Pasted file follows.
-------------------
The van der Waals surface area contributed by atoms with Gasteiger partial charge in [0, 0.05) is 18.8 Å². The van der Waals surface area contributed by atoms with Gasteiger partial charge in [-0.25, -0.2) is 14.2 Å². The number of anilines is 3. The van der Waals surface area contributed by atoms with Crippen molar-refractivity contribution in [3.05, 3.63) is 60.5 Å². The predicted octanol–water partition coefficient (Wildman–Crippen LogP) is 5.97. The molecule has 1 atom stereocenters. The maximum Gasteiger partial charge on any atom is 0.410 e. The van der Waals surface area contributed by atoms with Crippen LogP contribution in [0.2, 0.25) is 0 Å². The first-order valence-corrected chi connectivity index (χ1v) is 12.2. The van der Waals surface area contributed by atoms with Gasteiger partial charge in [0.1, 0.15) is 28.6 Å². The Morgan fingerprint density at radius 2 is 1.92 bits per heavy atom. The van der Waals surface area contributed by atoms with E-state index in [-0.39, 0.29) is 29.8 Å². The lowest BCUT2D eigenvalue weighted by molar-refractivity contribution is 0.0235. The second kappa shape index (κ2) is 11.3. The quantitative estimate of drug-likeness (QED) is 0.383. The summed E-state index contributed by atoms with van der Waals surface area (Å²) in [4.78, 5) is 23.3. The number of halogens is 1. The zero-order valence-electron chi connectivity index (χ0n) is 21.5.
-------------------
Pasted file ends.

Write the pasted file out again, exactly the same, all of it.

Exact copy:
The van der Waals surface area contributed by atoms with Gasteiger partial charge in [0, 0.05) is 18.8 Å². The van der Waals surface area contributed by atoms with Gasteiger partial charge in [-0.25, -0.2) is 14.2 Å². The number of anilines is 3. The van der Waals surface area contributed by atoms with Crippen molar-refractivity contribution in [3.05, 3.63) is 60.5 Å². The predicted octanol–water partition coefficient (Wildman–Crippen LogP) is 5.97. The molecule has 1 atom stereocenters. The maximum Gasteiger partial charge on any atom is 0.410 e. The van der Waals surface area contributed by atoms with Crippen LogP contribution in [0.2, 0.25) is 0 Å². The first-order valence-corrected chi connectivity index (χ1v) is 12.2. The van der Waals surface area contributed by atoms with Gasteiger partial charge in [0.1, 0.15) is 28.6 Å². The Morgan fingerprint density at radius 2 is 1.92 bits per heavy atom. The van der Waals surface area contributed by atoms with E-state index in [-0.39, 0.29) is 29.8 Å². The lowest BCUT2D eigenvalue weighted by molar-refractivity contribution is 0.0235. The second kappa shape index (κ2) is 11.3. The quantitative estimate of drug-likeness (QED) is 0.383. The summed E-state index contributed by atoms with van der Waals surface area (Å²) in [4.78, 5) is 23.3. The number of halogens is 1. The zero-order valence-electron chi connectivity index (χ0n) is 21.5.